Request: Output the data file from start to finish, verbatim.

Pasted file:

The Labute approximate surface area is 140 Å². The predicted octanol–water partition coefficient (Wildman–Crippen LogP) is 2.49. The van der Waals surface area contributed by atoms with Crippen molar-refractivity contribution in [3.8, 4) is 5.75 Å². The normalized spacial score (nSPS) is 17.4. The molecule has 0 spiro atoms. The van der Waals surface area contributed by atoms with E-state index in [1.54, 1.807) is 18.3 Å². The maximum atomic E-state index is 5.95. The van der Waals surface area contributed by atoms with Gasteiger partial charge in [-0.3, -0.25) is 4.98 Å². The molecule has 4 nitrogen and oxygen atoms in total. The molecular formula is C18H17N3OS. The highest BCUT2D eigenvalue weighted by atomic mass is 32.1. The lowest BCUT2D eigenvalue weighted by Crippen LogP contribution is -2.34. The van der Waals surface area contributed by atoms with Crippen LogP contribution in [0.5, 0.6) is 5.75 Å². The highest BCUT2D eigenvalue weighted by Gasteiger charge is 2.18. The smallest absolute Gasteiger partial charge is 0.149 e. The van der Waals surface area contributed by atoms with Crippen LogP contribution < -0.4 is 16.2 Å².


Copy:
The Labute approximate surface area is 140 Å². The predicted octanol–water partition coefficient (Wildman–Crippen LogP) is 2.49. The van der Waals surface area contributed by atoms with Crippen molar-refractivity contribution in [3.8, 4) is 5.75 Å². The normalized spacial score (nSPS) is 17.4. The molecule has 0 spiro atoms. The van der Waals surface area contributed by atoms with E-state index in [1.54, 1.807) is 18.3 Å². The maximum atomic E-state index is 5.95. The van der Waals surface area contributed by atoms with Gasteiger partial charge in [-0.3, -0.25) is 4.98 Å². The molecule has 4 nitrogen and oxygen atoms in total. The molecular formula is C18H17N3OS. The highest BCUT2D eigenvalue weighted by atomic mass is 32.1. The lowest BCUT2D eigenvalue weighted by Crippen LogP contribution is -2.34. The van der Waals surface area contributed by atoms with Crippen LogP contribution in [0.5, 0.6) is 5.75 Å². The highest BCUT2D eigenvalue weighted by Gasteiger charge is 2.18. The smallest absolute Gasteiger partial charge is 0.149 e. The van der Waals surface area contributed by atoms with Crippen LogP contribution < -0.4 is 16.2 Å².